But no, 304 had tried to polish the turd, wrapping the jet up in a high angle of bank turn, losing sight of the formation and damn near wiping out the other three guys waiting on the tanker’s left wing. The XO hadn’t seen it coming until it was too late to do anything. He’d been waiting for the rest of the package to finish refueling, sitting on the starboard wing fat, dumb and happy until he heard someone (The boom operator? One of the FA-18F weapons systems officers?) breathe, “Holy shit!” on the prime radio. By the time the XO had assimilated, almost against his own will, the image of 304 thundering in on them from the port side, almost out of control – belly up, vapors clouds shredding from the wingtips – and falling in on the formation like some crazed, blind, avenging angel, there was nothing to do but wince and grimace, and hope for the best.

No time to say anything, and no words to say if he’d had time. Would he have said, “Don’t be stupid” to 304? That wouldn’t work, or else there wouldn’t be any stupid people in the world. Or how about, “Say a quick prayer, make it a good one,” to the guys on the port wing? Those guys all had their eyes fixed on the tanker itself or the man in front of them in the queue, and were therefore blithely unaware of their impending doom. A “head’s up” call would only make them look around in confusion and they’d probably clack into one another in their instinctive and uncoordinated attempts to get out of the way. If they didn’t eject out of pure, instantaneous terror. Even fighter pilots, men who go to work with laughter in their hearts and death in their hands, nurture their private fears in the dark of the night, although they do not speak of them. And as for those fears, a blind-side, never-saw-it-coming, multi-plane, midair collision while carrying tons of high explosive ordnance on the tanker just about sums them all up.

The fact that 304 didn’t hit the guys waiting to port either validated the “small plane / big sky” theory or proved that God does indeed love the Marine Corps, the XO thought. His CAS package was headed to the Al Anbar region of western Iraq, where the Second Marine Expeditionary Force was doing God’s work, and apparently the Big Guy decided that they should get some air that day, just in case, and 304’s buffoonery notwithstanding. So they’d gotten lucky and dodged a bullet, and after a brief-but-exciting, one-way conversation between the XO and 304’s pilot on the aux radio, things had settled back down again.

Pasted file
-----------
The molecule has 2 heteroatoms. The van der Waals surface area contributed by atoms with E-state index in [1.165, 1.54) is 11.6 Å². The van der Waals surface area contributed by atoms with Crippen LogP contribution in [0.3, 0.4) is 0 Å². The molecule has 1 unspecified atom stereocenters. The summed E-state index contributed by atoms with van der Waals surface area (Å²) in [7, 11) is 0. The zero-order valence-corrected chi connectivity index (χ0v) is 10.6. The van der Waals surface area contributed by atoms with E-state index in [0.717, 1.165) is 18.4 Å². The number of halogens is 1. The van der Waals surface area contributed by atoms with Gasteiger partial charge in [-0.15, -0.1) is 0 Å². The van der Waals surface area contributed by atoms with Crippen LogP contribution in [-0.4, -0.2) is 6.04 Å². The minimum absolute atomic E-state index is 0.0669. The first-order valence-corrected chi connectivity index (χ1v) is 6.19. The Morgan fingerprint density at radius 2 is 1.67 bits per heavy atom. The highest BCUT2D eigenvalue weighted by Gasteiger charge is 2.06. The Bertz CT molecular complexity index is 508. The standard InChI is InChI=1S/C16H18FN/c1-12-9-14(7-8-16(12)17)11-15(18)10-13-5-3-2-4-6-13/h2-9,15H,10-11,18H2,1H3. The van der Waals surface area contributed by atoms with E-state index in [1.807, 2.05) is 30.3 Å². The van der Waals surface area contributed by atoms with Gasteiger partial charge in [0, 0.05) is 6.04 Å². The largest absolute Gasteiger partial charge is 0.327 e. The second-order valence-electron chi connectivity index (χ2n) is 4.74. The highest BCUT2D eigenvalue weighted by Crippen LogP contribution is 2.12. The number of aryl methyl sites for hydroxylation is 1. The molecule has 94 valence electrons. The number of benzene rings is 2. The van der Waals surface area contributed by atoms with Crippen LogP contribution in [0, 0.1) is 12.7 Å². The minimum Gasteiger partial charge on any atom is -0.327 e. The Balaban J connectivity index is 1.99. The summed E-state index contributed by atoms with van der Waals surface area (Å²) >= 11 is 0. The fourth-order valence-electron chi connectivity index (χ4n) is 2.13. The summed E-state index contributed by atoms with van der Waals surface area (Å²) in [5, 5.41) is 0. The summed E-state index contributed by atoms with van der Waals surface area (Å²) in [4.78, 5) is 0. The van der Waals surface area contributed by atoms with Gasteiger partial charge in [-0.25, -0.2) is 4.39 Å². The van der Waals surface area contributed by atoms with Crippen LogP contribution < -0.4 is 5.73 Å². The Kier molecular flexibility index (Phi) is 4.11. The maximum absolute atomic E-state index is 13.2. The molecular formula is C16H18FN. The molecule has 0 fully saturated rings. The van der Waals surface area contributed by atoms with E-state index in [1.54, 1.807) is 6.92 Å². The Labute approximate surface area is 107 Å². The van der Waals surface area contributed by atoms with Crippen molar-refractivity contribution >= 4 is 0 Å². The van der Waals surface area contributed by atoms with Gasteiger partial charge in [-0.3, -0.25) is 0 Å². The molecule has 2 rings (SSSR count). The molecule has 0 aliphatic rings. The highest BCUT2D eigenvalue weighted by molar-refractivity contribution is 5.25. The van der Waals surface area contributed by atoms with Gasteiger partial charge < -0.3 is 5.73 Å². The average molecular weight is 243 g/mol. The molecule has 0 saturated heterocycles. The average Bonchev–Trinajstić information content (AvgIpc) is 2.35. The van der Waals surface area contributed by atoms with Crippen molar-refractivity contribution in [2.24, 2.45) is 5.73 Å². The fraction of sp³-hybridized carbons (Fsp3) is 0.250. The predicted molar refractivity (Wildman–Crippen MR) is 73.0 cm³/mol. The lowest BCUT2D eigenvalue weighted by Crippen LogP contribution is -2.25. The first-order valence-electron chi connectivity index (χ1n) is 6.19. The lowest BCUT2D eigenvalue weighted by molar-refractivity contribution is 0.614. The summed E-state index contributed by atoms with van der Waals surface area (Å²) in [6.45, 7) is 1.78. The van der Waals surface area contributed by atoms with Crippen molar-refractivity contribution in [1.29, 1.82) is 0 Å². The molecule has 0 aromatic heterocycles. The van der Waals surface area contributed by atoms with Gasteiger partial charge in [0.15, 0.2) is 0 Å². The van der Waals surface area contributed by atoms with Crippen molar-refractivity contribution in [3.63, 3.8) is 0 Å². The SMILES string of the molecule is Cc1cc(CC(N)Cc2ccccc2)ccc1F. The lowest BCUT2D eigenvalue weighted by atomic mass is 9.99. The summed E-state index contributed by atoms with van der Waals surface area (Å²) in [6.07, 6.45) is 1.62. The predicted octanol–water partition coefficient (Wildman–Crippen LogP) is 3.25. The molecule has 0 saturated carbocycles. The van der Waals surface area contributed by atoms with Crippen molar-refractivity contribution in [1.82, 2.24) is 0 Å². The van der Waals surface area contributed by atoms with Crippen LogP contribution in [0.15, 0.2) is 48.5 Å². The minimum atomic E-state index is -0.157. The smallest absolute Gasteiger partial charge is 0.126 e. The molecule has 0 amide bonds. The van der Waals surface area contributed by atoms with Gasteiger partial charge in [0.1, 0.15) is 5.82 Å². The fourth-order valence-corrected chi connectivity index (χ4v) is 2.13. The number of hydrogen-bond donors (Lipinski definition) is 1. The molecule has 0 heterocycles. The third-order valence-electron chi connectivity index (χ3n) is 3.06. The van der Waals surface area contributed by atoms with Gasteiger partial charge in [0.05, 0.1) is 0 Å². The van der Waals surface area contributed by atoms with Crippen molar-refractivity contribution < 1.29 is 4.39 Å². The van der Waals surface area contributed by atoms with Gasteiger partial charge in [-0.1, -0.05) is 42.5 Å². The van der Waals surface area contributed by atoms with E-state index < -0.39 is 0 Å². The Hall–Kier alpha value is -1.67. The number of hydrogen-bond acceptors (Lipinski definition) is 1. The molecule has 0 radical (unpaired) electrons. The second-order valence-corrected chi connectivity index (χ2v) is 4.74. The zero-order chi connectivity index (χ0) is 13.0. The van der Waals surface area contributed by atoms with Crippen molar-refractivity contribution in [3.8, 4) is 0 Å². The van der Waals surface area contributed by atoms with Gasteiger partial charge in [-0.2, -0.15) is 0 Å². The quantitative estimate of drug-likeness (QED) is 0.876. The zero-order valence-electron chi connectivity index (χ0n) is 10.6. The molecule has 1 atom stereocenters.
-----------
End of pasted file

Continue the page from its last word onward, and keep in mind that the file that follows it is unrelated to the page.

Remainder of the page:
For a while, that is – at least until it was 304’s turn to refuel. Maybe the kid was having a bad day, but his attempts to get his refueling hose into the tanker’s basket reminded the XO of nothing so much as a drunk pig trying to make love to a greased football. On his first attempt, he lunged and missed and then shrunk himself as small as he could, trying to almost hide in his cockpit while screwing his head up to stare at the intimidating sight of the Iron Maiden’s basket floating right above his canopy, right above his head. Daunted, on the next approach he worked up enough courage to get almost to the sticking point, then stalled at the gate, two meters away from closure. The XO had a quick internal debate on whether or not he should say something to get the kid moving, but thankfully, resisted the temptation.